Mother of the Believers, Hadrat Umm Habibah, says that when this Surah was revealed the Holy Prophet said that he would leave the world that year. Hearing this Hadrat Fatimah wept. Thereat he said: "From among my family you will be the first to join me." Hearing this she laughed.(Ibn Abi Hatim, Ibn Marduyah). A tradition containing almost the same theme has been related by Baihaqi from Ibn Abbas.
Ibn Abbas says: "Hadrat Umar used to invite me to sit in his assembly along with some of the important elderly Companions who had fought at Badr. This was not liked by some of them. They complained that they also had sons who were like the boy. Why then was he in particular invited to sit in the assembly? (Imam Bukhari and Ibn Jarir have pointed out that such a thing was said by Hadrat Abdur Rahman bin Auf).
Hadrat Umar said that the boy enjoyed the position and distinction because of his knowledge. Then one day he invited the Companions of Badr and called me also to sit with them. I understood that he had invited me to the assembly to prove his contention. During the conversation Hadrat Umar asked the Companions of Badr: "What do you say about Idha jaa nasrullahi wal- fath?" Some said: "In it we have been enjoined to praise Allah and ask for His forgiveness when His succor comes and we attain victory."Some others said that it implied the conquest of cities and forts. Some kept quiet. Then Hadrat Umar said: "Ibn Abbas, do you also say the same?"I said no. He asked: "What then is your view?"I submitted that it implied the last hour of Allah's Messenger (upon whom be peace); in it he was informed that when Allah's succor came and victory was attained, it would be a sign that his hour had come; therefore, he should praise Allah and ask for His forgiveness. Thereat Hadrat Umar said "I know naught but what you have said."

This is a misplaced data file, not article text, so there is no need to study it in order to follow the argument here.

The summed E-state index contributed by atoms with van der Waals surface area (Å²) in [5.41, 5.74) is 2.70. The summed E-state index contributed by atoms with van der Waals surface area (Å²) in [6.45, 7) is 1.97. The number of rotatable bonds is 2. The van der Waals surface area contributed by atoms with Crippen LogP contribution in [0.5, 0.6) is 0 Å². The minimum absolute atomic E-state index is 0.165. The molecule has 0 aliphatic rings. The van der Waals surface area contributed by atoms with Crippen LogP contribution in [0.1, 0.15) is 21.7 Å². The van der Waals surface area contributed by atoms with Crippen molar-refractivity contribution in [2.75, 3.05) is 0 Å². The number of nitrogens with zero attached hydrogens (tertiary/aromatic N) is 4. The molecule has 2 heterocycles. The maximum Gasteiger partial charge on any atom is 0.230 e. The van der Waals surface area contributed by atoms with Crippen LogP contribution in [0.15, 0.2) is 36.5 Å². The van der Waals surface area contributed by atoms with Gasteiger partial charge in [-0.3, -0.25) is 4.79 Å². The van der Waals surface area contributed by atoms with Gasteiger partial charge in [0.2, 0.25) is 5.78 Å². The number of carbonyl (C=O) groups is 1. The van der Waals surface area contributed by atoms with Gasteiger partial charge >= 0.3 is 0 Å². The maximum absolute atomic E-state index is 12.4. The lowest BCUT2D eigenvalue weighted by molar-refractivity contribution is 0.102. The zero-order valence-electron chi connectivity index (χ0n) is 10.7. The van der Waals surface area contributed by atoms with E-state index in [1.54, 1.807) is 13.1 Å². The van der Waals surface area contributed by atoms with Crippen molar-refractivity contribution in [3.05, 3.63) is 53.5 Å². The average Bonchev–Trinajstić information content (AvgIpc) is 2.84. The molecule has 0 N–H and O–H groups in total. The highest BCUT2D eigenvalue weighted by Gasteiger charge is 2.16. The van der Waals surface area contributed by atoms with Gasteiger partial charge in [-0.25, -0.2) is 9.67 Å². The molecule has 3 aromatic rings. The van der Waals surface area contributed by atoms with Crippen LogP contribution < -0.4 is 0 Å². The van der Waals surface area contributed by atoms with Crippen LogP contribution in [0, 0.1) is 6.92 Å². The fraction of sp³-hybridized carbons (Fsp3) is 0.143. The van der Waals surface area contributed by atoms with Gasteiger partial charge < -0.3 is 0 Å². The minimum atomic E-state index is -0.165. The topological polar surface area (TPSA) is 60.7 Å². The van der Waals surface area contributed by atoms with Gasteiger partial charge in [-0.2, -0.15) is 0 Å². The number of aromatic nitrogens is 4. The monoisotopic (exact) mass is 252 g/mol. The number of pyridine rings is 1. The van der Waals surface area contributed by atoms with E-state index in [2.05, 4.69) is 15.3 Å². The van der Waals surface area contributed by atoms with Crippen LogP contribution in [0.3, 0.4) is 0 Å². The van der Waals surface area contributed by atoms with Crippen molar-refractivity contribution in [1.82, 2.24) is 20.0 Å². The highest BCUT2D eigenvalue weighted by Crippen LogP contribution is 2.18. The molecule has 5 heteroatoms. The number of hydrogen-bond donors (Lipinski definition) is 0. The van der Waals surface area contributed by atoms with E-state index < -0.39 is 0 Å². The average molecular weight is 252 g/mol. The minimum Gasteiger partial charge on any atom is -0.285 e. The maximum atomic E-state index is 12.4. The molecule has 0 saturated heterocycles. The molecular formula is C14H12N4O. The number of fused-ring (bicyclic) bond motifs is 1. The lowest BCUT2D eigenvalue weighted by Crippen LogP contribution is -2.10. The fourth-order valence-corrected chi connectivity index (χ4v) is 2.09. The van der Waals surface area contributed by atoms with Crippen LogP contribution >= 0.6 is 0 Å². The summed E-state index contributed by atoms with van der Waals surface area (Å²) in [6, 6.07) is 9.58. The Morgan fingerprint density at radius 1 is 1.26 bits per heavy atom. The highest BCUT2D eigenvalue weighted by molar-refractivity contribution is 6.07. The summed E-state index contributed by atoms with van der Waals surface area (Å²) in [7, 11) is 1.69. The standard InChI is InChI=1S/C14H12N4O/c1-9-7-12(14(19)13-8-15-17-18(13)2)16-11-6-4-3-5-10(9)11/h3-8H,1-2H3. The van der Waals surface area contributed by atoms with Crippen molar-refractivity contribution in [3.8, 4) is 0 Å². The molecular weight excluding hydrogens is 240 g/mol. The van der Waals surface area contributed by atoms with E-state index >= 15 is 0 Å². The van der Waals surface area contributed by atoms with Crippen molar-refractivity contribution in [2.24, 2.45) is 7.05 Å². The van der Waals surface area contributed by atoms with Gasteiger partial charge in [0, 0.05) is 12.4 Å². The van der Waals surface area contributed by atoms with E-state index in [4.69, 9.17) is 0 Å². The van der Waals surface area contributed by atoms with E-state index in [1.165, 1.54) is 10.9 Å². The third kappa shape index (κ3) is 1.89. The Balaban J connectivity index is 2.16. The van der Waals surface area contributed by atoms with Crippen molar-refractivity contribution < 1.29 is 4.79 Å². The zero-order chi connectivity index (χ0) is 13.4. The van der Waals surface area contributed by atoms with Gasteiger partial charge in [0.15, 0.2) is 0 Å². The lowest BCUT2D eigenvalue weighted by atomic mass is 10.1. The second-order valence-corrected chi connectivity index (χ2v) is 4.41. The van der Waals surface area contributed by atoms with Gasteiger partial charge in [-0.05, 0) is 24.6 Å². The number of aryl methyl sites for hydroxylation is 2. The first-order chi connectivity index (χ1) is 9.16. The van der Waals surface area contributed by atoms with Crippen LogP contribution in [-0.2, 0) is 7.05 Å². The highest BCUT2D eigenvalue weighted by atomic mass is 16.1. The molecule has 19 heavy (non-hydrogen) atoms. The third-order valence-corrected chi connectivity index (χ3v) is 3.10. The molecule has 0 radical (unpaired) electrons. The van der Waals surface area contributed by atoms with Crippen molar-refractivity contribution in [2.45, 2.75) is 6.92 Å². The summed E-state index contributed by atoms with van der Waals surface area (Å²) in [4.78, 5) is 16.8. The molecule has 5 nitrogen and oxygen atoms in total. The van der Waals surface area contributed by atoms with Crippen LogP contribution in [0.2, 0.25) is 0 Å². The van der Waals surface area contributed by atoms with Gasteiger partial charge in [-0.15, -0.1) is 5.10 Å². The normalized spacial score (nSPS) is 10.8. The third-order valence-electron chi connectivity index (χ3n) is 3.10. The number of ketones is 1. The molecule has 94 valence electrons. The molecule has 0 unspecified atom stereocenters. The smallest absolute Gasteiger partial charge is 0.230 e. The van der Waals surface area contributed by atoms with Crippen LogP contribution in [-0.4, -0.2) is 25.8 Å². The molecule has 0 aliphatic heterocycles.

In another tradition there is the addition that, Hadrat Umar said to the Companions: "How can you blame me when you yourselves have seen why I invite this boy to join the assembly?" (Bukhari, Musnad Ahmad, Tirmidhi, Ibn Jarir, Ibn Marduyah, Baghawi, Baihaqi, Ibn al-Mundhir).